The second market failure economists have identified is the underprovision of public goods. Examples of public goods include national defense and navigational devices such as lighthouses and buoys. Public goods will either be underprovided or not provided at all by the market.

Public goods have two defining characteristics. First, once a public good is provided for a group of people, there is no additional cost associated with it being enjoyed by an additional individual or group of individuals. For example, once a national defense system is in place to protect a nation of 270 million people, there is no additional cost to protect an additional person born into that nation. Similarly, once a lighthouse is built to guide in all existing ships, it costs nothing for a newly built ship to benefit from its existence.

The second defining characteristic of public goods is that once they are provided for one person, it is difficult--if not impossible--to prevent their enjoyment by other people. A buoy in a harbor may have been put there to alert boats that they are approaching shallow waters. It is impossible, though, to prevent swimmers in the same harbor from using the buoy as an indicator that they are approaching deep waters. It is usually impossible to prevent one individual or group from enjoying a public good that is available to others.

Because the benefits from a public good enjoyed by any individual are almost always less than the cost of producing the public good, the market does not provide them. For example, each individual in the United States benefits from the security provided by the American national defense system. However, at the individual level, that benefit is not worth the trillions of dollars it costs to build and maintain that system. (Even if it was, no single individual could pay for such a system.) At the same time, the overall benefits of national security to the entire nation are greater than the costs of providing them. It is in the interest of the public, then, for the government to pool the resources of individuals and pay for a robust national defense system that would otherwise not be provided.

Other commonly cited examples of public goods include roads, public parks and public education. While these are not "pure" public goods because they do not perfectly adhere to the above definition, they nonetheless share some of the same characteristics as pure public goods. These are things which are generally underprovided by the market. In these cases there is an economic basis for governmental intervention in the economy. Such interventions generally enjoy strong public support.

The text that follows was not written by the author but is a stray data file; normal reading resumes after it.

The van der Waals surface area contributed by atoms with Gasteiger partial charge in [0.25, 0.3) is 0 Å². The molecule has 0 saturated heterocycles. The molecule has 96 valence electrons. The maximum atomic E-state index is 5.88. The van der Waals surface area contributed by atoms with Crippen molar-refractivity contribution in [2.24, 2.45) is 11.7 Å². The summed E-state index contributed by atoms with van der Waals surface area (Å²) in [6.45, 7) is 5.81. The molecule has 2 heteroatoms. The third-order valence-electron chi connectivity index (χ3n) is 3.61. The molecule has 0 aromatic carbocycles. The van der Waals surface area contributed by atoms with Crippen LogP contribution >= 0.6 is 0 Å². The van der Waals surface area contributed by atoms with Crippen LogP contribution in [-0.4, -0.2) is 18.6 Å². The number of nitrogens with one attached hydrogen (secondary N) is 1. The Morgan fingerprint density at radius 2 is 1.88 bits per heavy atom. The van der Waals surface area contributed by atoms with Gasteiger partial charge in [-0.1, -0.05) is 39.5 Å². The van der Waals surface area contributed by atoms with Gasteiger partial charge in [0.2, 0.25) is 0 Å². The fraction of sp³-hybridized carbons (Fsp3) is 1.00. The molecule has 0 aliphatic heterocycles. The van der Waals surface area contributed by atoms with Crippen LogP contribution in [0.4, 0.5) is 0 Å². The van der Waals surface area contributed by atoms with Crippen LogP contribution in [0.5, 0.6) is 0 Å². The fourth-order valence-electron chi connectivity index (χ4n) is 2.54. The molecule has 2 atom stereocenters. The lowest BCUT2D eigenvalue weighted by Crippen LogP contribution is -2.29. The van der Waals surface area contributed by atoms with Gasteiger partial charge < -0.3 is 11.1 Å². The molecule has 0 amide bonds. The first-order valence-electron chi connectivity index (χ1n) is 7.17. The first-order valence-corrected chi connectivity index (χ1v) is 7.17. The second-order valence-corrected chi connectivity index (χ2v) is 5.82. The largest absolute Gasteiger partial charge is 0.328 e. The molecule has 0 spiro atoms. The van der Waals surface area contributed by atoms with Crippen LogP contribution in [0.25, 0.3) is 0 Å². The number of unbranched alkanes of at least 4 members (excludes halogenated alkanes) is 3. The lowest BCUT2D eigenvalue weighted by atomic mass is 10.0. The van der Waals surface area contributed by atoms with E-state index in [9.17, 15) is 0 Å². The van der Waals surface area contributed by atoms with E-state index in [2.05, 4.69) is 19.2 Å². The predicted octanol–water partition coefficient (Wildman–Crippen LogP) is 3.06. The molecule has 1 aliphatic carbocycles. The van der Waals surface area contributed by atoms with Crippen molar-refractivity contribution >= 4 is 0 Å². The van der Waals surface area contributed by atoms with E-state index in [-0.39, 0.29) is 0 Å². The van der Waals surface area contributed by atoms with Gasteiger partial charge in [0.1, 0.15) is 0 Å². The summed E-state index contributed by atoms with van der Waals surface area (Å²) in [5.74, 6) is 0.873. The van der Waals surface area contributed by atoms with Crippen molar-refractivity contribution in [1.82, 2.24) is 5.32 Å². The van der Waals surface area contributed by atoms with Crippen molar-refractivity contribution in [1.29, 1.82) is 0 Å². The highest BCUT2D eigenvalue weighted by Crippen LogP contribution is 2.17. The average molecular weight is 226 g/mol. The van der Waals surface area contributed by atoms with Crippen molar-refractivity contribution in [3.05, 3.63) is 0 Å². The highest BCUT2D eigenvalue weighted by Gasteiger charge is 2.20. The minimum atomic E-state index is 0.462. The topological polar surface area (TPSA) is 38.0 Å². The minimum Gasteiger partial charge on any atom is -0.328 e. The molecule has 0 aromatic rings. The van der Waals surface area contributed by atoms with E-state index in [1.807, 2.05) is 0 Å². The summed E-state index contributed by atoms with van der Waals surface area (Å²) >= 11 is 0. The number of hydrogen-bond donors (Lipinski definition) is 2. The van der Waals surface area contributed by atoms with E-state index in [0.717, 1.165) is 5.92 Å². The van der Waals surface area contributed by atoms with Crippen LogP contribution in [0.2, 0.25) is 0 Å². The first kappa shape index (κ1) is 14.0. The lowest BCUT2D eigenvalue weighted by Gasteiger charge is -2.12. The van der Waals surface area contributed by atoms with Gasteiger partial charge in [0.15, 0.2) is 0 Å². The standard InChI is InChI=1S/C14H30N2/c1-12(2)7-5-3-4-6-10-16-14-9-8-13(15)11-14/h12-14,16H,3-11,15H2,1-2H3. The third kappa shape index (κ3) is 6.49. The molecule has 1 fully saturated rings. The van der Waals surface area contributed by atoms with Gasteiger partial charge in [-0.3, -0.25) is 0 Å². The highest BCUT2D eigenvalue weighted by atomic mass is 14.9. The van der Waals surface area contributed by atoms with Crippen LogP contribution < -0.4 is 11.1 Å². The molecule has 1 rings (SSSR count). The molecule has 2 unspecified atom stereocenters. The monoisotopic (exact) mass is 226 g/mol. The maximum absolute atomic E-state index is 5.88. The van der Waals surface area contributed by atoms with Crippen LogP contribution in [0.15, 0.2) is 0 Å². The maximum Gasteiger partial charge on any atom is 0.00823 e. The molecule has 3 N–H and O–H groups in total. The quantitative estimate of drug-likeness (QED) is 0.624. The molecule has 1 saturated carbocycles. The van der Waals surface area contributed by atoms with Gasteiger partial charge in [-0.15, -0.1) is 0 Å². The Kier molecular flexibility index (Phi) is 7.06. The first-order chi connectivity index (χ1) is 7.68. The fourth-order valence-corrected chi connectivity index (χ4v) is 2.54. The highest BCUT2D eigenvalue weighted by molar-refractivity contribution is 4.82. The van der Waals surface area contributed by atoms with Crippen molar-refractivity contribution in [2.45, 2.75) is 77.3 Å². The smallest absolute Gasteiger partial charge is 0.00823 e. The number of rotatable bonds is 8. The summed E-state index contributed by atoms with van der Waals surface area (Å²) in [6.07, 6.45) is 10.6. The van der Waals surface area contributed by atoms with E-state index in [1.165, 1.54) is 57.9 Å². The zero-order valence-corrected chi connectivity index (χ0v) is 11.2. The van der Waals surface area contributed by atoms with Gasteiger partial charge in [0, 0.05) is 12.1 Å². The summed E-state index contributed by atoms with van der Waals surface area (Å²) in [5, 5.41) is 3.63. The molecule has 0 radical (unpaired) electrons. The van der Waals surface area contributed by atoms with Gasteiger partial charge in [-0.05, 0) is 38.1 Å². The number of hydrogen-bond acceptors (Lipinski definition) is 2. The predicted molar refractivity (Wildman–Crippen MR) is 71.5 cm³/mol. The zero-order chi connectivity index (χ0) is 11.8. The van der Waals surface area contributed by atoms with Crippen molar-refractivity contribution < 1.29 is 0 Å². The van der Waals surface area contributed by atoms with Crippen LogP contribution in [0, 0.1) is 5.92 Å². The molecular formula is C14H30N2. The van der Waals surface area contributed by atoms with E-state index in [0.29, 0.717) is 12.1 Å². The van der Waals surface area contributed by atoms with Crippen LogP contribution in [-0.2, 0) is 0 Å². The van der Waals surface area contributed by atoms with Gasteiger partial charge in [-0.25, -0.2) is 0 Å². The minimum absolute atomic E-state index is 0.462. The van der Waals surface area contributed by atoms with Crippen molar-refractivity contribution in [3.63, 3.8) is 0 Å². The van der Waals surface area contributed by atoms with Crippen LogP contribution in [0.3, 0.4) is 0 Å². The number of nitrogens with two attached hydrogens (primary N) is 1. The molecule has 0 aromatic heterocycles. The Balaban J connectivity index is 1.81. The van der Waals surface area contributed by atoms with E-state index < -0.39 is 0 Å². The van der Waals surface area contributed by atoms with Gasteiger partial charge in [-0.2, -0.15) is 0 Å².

Incomplete Markets

As noted above, there are some goods and services which may not be "pure" public goods which are nonetheless under supplied by the market. There are numerous goods and services that have the potential to improve the economic fortunes of individuals and of society that are not widely available. In such circumstances, the need or demand for a particular good or service is higher than the available supply of that good or service, hence there is an incomplete market.

Traditionally, the market has tended to under supply insurance for particular kinds of activities or risk (especially health insurance). The market, on its own, also under supplies loans for education and small business ventures. In each of these cases, there are government programs to complete or supplement the naturally incomplete markets that exist. Medicaid and Medicare are government financed "insurance" programs for the poor and the elderly. The Department of Education and state and local student loan agencies underwrite or guarantee loans to students attending accredited colleges and universities. And the Small Business Administration helps individuals secure the funding they need to start their own businesses.

In addition to insurance and loans, some markets are incomplete because there are weak or nonexistent "complimentary" markets for particular goods or services. For example, if there was strong public demand for professional baseball, but there were no way of broadcasting games to the public, there would be an incomplete market. Television and radio broadcasts complete the market by allowing the public to enjoy baseball games. In most cases, the market naturally provides the complimentary goods and services needed to make the provision of other profitable goods and services possible. However, in some circumstances the amount of coordination required to complete a market is so extensive that government intervention may be required. In some cases the financial risks associated with research and development of competing markets are so high that no firm or individual will undertake them. In such cases, government intervention may be warranted. In the case of the Internet, governmental support is largely responsible for the creation of a massive multi-billion dollar complementary market.